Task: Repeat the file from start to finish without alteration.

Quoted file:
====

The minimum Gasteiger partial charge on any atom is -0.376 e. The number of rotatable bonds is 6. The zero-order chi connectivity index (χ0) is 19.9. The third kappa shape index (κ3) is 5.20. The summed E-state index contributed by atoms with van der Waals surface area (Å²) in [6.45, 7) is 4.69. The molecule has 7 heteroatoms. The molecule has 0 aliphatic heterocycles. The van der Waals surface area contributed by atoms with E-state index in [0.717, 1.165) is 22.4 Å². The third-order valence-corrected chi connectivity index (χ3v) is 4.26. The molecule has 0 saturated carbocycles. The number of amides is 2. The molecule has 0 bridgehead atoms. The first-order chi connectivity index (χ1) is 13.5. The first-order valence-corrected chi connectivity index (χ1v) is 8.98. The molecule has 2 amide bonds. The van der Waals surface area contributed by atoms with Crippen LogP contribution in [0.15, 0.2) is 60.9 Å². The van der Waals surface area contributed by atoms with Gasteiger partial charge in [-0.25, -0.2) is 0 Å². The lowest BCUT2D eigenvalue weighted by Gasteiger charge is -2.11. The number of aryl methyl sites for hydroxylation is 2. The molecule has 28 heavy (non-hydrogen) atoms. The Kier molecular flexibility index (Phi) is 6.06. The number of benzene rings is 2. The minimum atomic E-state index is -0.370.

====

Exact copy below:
The minimum Gasteiger partial charge on any atom is -0.376 e. The number of rotatable bonds is 6. The zero-order chi connectivity index (χ0) is 19.9. The third kappa shape index (κ3) is 5.20. The summed E-state index contributed by atoms with van der Waals surface area (Å²) in [6.45, 7) is 4.69. The molecule has 7 heteroatoms. The molecule has 0 aliphatic heterocycles. The van der Waals surface area contributed by atoms with E-state index in [0.717, 1.165) is 22.4 Å². The third-order valence-corrected chi connectivity index (χ3v) is 4.26. The molecule has 0 saturated carbocycles. The number of amides is 2. The molecule has 0 bridgehead atoms. The first-order chi connectivity index (χ1) is 13.5. The first-order valence-corrected chi connectivity index (χ1v) is 8.98. The molecule has 2 amide bonds. The van der Waals surface area contributed by atoms with Crippen LogP contribution in [0.15, 0.2) is 60.9 Å². The van der Waals surface area contributed by atoms with Gasteiger partial charge in [-0.25, -0.2) is 0 Å². The lowest BCUT2D eigenvalue weighted by Gasteiger charge is -2.11. The number of aryl methyl sites for hydroxylation is 2. The molecule has 28 heavy (non-hydrogen) atoms. The Kier molecular flexibility index (Phi) is 6.06. The number of benzene rings is 2. The minimum atomic E-state index is -0.370.